Many cancers can affect the skin, which is the largest organ in our body and is made up of three layers: the epidermis (surface layer), the dermis (middle layer) and the subcutaneous tissue (deep layer).
The epidermis, in turn, is formed by several cells: melanocytes, which have the task of producing melanin, a pigment that protects from the harmful effects of sunlight, and keratinocytes, which represent the most numerous cells in this layer.
The keratinocytes present in the outer layer of the epidermis are called squamous cells and, when they undergo tumor transformation, they are called spinocellular carcinomas. The keratinocytes of the deepest layer are called basal cells and can give rise to basal cell carcinomas. Both are non-melanomatous skin cancers, i.e. skin cancers other than melanomas, which originate from melanocytes.
How widespread is it
Non-melanomatosis skin cancers are among the most common cancers: according to AIRTUM (Italian Association of Cancer Registers) records, they are in first place among men (15.2 percent of all cancers) and second among women after breast cancer (14.8 percent of all cancers).
In other words, on average every year there are about 120 cases of non-melanomatous skin cancer per 100,000 men and about 90 cases per 100,000 women.
Excluding melanomas, 8 out of 10 skin cancers are basal cell carcinomas, while the remaining 2 are spinocellular carcinomas.
Who is at risk
Basal and spinocellular carcinomas develop mainly in the parts of the body most exposed to the sun: face, ears, neck, scalp, shoulders and back. One of the main risk factors is exposure to ultraviolet rays (UVA and UVB), which derive mainly from the sun, but also from sunbeds and sunlamps, which must therefore be used with extreme care. Contact with arsenic and exposure to ionising radiation, some genetic anomalies and a failure of the immune system due to previous therapies, transplants or AIDS have also been identified as risk factors. In addition, smoking and some treatments for psoriasis may increase the risk of developing spinocellular carcinoma (especially at the lip level in smokers).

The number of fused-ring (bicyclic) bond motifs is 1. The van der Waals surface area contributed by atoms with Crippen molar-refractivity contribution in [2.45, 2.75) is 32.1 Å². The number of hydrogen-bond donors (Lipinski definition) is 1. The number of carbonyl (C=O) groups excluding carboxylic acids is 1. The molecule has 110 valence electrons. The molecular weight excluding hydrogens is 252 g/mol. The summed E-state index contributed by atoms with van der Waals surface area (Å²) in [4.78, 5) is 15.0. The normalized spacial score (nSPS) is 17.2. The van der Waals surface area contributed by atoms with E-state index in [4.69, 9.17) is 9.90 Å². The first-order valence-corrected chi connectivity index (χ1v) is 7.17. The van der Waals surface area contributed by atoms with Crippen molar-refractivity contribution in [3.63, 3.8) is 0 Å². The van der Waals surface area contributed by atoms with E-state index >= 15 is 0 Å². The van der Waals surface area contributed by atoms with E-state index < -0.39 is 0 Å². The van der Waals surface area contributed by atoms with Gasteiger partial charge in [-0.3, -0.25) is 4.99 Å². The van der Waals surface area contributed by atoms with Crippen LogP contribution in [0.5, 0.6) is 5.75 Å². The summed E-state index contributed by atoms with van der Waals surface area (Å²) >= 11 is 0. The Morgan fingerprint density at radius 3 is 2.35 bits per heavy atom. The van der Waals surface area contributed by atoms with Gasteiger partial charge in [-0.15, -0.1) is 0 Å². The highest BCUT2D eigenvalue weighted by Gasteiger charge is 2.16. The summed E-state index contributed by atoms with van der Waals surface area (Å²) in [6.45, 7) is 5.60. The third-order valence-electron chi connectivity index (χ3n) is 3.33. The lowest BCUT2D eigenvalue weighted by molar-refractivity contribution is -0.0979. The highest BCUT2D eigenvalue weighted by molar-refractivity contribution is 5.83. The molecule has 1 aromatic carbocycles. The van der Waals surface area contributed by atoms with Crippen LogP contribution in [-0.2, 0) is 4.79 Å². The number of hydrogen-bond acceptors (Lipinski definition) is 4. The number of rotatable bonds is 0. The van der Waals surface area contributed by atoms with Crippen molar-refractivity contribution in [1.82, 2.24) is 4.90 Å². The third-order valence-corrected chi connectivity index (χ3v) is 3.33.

Having very clear skin, an advanced age and being a man are included among the so-called unchangeable risk factors, i.e. those on which no action can be taken.
How to care at The Aesthetics clinics of Geneva
Basal and spinocellular carcinomas, if treated in the early stages, heal in almost all cases and can often be treated completely by surgery or local treatments.
Surgery is generally the first choice treatment for these tumours. In some cases, surgery under local anesthesia, which is very similar to a simple skin biopsy, is sufficient to completely remove spinocellular carcinoma. This tumour, which involves the most superficial layers of the epidermis, can also be treated with curettage and electro-drying: the tumour is scraped off with a special tool and then the area is treated with an electric needle that destroys the remaining tumour cells. Mohs’s surgery, on the other hand, allows for the removal of very thin layers of tissue, which are then observed under a microscope: if there are cancer cells, another layer is removed, otherwise the procedure is stopped. This approach considerably improves the aesthetic appearance of the operation. Finally, laser surgery is used to vaporize the cells of spinocellular carcinoma and very superficial basal cell carcinoma.
Among the local therapies (also called topical therapies), cryotherapy is mainly used in early stage tumors and consists in burning tumor cells with cold, applying liquid nitrogen to the tumor. In some cases it is decided instead to apply directly on the tumor chemotherapy drugs such as 5-fluorouracil in the form of cream or ointment or drugs that stimulate the immune system against the tumor such as, for example, Imiquimod used especially in very early stage tumors.
Photodynamic therapy consists in applying a liquid drug to the tumour which, in a few hours, accumulates inside the cancer cells, making them sensitive to certain types of light. At this point, the affected area is hit with a special light, thus destroying the cancer cells.
Radiotherapy and systemic chemotherapy (to the whole body) are not very frequently used in skin carcinomas, while chemotherapy is useful in cases where the tumor has reached the lymph nodes.
In the very rare cases of advanced basal cell carcinoma or cancer that returns after an initial therapy, we can now also focus on targeted therapies that specifically act against the molecular mechanisms altered in many of these tumors.
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